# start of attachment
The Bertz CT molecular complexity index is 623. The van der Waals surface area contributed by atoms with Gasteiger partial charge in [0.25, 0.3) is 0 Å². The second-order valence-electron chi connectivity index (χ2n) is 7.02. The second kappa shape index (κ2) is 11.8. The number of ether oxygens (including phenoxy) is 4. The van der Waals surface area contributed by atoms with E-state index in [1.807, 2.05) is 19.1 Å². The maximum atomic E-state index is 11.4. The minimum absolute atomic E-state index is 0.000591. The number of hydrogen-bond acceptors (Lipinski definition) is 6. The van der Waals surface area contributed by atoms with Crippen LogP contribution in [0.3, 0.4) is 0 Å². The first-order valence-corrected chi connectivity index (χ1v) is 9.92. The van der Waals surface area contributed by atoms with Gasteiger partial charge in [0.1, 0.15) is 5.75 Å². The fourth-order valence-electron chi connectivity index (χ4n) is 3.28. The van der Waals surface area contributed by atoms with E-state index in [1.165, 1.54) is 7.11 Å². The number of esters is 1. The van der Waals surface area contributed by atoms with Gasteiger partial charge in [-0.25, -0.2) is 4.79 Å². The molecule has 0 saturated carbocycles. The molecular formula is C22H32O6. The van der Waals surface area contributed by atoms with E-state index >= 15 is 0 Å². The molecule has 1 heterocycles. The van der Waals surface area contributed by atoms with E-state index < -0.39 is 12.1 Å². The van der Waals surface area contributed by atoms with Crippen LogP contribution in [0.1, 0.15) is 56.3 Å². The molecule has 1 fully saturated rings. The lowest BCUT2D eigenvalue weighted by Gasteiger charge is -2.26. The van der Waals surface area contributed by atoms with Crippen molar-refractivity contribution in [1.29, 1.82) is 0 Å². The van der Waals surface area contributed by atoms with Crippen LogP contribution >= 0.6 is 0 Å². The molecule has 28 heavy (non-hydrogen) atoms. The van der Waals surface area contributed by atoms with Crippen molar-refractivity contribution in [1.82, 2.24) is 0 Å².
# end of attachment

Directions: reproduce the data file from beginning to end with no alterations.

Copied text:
The Bertz CT molecular complexity index is 623. The van der Waals surface area contributed by atoms with Gasteiger partial charge in [0.25, 0.3) is 0 Å². The second-order valence-electron chi connectivity index (χ2n) is 7.02. The second kappa shape index (κ2) is 11.8. The number of ether oxygens (including phenoxy) is 4. The van der Waals surface area contributed by atoms with E-state index in [1.807, 2.05) is 19.1 Å². The maximum atomic E-state index is 11.4. The minimum absolute atomic E-state index is 0.000591. The number of hydrogen-bond acceptors (Lipinski definition) is 6. The van der Waals surface area contributed by atoms with Crippen LogP contribution in [0.3, 0.4) is 0 Å². The first-order valence-corrected chi connectivity index (χ1v) is 9.92. The van der Waals surface area contributed by atoms with Gasteiger partial charge in [0.1, 0.15) is 5.75 Å². The fourth-order valence-electron chi connectivity index (χ4n) is 3.28. The van der Waals surface area contributed by atoms with E-state index in [1.165, 1.54) is 7.11 Å². The number of esters is 1. The van der Waals surface area contributed by atoms with Gasteiger partial charge in [-0.25, -0.2) is 4.79 Å². The molecule has 0 saturated carbocycles. The molecular formula is C22H32O6. The van der Waals surface area contributed by atoms with E-state index >= 15 is 0 Å². The molecule has 1 heterocycles. The van der Waals surface area contributed by atoms with E-state index < -0.39 is 12.1 Å². The van der Waals surface area contributed by atoms with Crippen LogP contribution in [0.1, 0.15) is 56.3 Å². The molecule has 1 fully saturated rings. The lowest BCUT2D eigenvalue weighted by Gasteiger charge is -2.26. The van der Waals surface area contributed by atoms with Crippen molar-refractivity contribution in [1.29, 1.82) is 0 Å². The van der Waals surface area contributed by atoms with Crippen LogP contribution >= 0.6 is 0 Å². The molecule has 28 heavy (non-hydrogen) atoms. The van der Waals surface area contributed by atoms with Crippen molar-refractivity contribution in [1.82, 2.24) is 0 Å².